You’ve written a book with a very provocative title: We Confess! The Civil War, the South, and the Church. How did you come to write We Confess?
I’m a white woman from the Deep South. I grew up with a profound awareness of the subjects my culture and my church culture do not wish to discuss. Never would I have dreamed I’d write a book like this – until I worked inside the Southern Baptist denominational structure for seven years. During that season, I inadvertently uncovered something big and ugly that didn’t fit at all with what we proclaimed ourselves to be. My experiences left me asking God, “What was that?” In answer, the Lord prompted me to research the history of the Southern Baptist Convention. When I did, it was as if I’d pulled a thread, and all kinds of things began unraveling.
For one thing, I saw the way the SBC had, from its inception, deliberately linked itself with the South, and particularly with the sin strongholds of the South. I saw how patterns established four generations ago had repeated in my work situation. But also I saw how those same patterns were repeating in my life and family and in families and churches all around me. The more I learned about my ancestors’ choices, the more I realized how powerfully those choices still impact the US church today, and especially the conservative church rooted in the Bible Belt.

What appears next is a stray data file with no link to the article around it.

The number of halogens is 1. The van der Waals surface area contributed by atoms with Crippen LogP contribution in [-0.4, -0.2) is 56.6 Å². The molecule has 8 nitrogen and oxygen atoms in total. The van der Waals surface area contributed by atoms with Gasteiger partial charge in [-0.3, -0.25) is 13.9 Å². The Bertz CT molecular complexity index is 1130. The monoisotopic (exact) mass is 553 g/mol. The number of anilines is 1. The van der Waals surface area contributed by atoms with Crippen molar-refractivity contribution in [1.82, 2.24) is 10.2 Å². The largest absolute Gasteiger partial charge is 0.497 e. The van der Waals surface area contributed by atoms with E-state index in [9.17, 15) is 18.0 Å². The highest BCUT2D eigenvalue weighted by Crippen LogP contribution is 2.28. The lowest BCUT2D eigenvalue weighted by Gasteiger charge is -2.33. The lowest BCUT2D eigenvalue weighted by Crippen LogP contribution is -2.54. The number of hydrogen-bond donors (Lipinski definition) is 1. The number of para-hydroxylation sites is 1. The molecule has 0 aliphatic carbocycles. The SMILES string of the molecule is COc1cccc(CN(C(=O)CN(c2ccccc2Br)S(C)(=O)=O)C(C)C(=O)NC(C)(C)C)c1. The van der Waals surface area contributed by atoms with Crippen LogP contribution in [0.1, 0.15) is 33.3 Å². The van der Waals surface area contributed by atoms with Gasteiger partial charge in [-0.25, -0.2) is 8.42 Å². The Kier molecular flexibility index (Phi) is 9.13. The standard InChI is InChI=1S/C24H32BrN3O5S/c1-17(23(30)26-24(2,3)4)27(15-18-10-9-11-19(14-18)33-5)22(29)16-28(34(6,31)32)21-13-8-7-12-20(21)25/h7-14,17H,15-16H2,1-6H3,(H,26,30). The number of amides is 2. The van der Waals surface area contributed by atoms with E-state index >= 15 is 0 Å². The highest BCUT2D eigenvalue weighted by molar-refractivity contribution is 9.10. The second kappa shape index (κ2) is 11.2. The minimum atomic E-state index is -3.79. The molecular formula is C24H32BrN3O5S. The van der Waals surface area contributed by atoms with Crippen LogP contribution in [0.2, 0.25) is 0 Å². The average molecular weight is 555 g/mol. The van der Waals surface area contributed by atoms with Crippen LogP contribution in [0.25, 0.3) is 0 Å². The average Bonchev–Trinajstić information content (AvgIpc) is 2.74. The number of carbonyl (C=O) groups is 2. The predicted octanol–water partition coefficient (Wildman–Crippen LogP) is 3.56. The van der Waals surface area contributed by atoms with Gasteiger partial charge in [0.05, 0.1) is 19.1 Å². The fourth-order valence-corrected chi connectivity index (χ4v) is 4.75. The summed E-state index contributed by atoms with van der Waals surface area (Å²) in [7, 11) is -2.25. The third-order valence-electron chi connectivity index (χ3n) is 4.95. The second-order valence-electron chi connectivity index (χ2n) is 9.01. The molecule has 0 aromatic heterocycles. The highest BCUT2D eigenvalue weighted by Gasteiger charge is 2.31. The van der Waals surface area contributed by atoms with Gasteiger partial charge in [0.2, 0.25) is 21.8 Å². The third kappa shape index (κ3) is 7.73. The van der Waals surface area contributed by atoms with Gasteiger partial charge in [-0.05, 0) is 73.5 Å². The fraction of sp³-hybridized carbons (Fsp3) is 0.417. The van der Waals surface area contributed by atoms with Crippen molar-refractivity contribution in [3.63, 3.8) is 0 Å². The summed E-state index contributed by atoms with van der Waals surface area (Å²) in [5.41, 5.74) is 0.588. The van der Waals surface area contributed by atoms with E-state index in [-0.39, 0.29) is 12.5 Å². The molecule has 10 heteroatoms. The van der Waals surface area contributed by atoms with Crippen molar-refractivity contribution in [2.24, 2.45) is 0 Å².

As I studied, and grieved over, and worked through all I was learning, I began to experience dramatic changes within me – new life, new freedom, new purpose, new intimacy with God. I wanted others who are shackled by things they don’t even know are binding them to experience this same freedom. So after a lifetime of experiences and five years of research, I spent about a year writing We Confess! The Civil War, the South, and the Church.